Amherst Square was suddenly alive with the ghosts of those who would most likely be strolling the flea markets, the stairwells, the tenement halls and soup kitchens this time today, had they, like Benjamin, turned a blind eye to invisible forces.
Once upon a time, in a faraway kingdom, there lived a brave and handsome prince. He was the first in line to the throne. He had fought for the glory of his kingdom in many long and hard battles. He had completely wiped out the barbaric hordes that opposed him.
He took the narrow bamboo bridge across the canal. He saw a man lying face down in the mud. Judging by his immobility one could easily tell that the man was dead. Last night the man lay there, choking in his own blood.
The first breathing dragon I need to evade is my sister-in-law.
“A Cosmopolitan, please.”
Priyanka went to school every day, but she did not enjoy it there.
Time seemed to slow down for Goti in the moments immediately after Bablu parted ways with one third of his left hand. He saw everything in great detail, like watching one stylised long slow-mo shot of Matrix. He saw Bablu’s face frozen in mid expression, not quite out of his laughter, not quite into shock as blood sprayed out of his stump in stuttering spurts like water out of a damaged pipe.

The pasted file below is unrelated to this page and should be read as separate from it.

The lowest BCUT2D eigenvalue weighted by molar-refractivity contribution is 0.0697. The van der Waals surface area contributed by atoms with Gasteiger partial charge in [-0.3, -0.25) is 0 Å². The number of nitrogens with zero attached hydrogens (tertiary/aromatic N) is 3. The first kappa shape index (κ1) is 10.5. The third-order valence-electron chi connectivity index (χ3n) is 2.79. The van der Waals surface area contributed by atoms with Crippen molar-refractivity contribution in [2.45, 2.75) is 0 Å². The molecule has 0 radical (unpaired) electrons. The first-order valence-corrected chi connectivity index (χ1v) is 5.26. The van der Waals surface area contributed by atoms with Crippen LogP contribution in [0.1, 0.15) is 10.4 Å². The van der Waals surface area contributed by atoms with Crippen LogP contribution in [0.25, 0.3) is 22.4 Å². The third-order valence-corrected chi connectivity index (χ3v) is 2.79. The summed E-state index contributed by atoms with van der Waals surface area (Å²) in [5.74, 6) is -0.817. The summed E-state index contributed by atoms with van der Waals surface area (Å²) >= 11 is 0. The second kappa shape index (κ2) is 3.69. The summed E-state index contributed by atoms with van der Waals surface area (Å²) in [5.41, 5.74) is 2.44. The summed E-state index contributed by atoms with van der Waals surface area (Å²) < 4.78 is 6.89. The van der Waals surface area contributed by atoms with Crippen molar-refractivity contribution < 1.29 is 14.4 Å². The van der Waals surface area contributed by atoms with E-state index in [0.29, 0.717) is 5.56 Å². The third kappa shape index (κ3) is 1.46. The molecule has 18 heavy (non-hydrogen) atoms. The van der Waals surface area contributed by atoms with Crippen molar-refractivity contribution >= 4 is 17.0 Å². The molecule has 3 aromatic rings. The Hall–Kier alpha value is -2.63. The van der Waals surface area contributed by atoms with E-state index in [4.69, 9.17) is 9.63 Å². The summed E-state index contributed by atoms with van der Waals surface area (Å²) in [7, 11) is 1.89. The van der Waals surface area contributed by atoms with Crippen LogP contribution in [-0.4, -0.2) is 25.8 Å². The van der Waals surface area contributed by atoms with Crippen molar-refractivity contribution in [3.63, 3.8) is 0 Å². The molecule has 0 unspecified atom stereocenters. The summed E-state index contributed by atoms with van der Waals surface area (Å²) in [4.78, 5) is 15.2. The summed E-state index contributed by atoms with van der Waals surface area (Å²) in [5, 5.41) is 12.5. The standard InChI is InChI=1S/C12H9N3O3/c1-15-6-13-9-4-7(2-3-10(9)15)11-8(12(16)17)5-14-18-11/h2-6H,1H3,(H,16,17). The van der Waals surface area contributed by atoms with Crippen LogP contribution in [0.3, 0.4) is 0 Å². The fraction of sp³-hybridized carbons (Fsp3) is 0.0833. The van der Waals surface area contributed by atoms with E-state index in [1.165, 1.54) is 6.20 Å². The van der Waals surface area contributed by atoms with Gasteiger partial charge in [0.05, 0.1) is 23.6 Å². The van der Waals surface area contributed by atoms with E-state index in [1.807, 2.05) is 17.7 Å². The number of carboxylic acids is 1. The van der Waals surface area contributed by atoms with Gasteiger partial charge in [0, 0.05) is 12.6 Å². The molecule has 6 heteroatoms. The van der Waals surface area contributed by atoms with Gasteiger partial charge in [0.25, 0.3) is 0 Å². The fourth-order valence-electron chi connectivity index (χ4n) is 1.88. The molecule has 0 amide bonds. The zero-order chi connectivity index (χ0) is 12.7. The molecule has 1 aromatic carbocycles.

Goti runs screaming from his house and dives headlong into the sea of coloured masses. Jets of cold water welcomes him, flooding his mouth with the metallic taste of the so called organic colours. He responds in kind, wielding his pichkari* like a spear. Within seconds, he looks like something a unicorn might have expelled after food poisoning.
Once upon a time, Earth had filled up so much with people that there wasn’t any room left to breathe in or any air left for breathing. So everyone went off to a planet of their own choice – which would have been great, had there not been only a dozen or so planets to choose from.
Bantu, the fifteen year old help of Kesari Kaka, the local milkman, was a man on a mission. Bent over the handlebar, his legs moving at a furious pace like two steam driven pistons, his rickety cycle no less than a whirlwind, Bantu negotiated his way through the narrow, congested lanes of Bysack Para